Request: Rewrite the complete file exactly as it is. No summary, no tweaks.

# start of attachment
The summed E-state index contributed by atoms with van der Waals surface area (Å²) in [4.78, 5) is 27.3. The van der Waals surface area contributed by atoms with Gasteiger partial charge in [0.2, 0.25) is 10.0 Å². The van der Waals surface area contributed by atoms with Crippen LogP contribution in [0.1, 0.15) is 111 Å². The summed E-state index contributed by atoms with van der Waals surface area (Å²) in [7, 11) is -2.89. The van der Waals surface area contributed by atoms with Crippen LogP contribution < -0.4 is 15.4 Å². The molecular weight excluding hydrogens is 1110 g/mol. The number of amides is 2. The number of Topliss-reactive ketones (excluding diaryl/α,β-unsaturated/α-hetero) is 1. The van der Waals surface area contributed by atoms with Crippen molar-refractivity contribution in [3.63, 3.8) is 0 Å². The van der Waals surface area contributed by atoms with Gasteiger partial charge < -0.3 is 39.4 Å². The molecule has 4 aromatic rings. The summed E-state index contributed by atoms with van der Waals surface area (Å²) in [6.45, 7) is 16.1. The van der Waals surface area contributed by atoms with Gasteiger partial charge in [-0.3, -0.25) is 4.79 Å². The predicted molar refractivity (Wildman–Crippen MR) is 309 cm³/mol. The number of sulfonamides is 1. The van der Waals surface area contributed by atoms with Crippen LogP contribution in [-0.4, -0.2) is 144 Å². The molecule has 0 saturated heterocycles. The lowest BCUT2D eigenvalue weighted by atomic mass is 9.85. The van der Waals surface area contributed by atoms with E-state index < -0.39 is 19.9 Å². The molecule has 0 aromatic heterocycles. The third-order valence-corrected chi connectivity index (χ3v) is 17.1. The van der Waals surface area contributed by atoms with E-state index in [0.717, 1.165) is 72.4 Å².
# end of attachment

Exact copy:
The summed E-state index contributed by atoms with van der Waals surface area (Å²) in [4.78, 5) is 27.3. The van der Waals surface area contributed by atoms with Gasteiger partial charge in [0.2, 0.25) is 10.0 Å². The van der Waals surface area contributed by atoms with Crippen LogP contribution in [0.1, 0.15) is 111 Å². The summed E-state index contributed by atoms with van der Waals surface area (Å²) in [7, 11) is -2.89. The van der Waals surface area contributed by atoms with Crippen LogP contribution < -0.4 is 15.4 Å². The molecular weight excluding hydrogens is 1110 g/mol. The number of amides is 2. The number of Topliss-reactive ketones (excluding diaryl/α,β-unsaturated/α-hetero) is 1. The van der Waals surface area contributed by atoms with Crippen molar-refractivity contribution in [3.63, 3.8) is 0 Å². The van der Waals surface area contributed by atoms with Gasteiger partial charge < -0.3 is 39.4 Å². The molecule has 4 aromatic rings. The summed E-state index contributed by atoms with van der Waals surface area (Å²) in [6.45, 7) is 16.1. The van der Waals surface area contributed by atoms with Gasteiger partial charge in [-0.3, -0.25) is 4.79 Å². The predicted molar refractivity (Wildman–Crippen MR) is 309 cm³/mol. The number of sulfonamides is 1. The van der Waals surface area contributed by atoms with Crippen LogP contribution in [-0.4, -0.2) is 144 Å². The molecule has 0 saturated heterocycles. The lowest BCUT2D eigenvalue weighted by atomic mass is 9.85. The van der Waals surface area contributed by atoms with E-state index < -0.39 is 19.9 Å². The molecule has 0 aromatic heterocycles. The third-order valence-corrected chi connectivity index (χ3v) is 17.1. The van der Waals surface area contributed by atoms with E-state index in [0.717, 1.165) is 72.4 Å².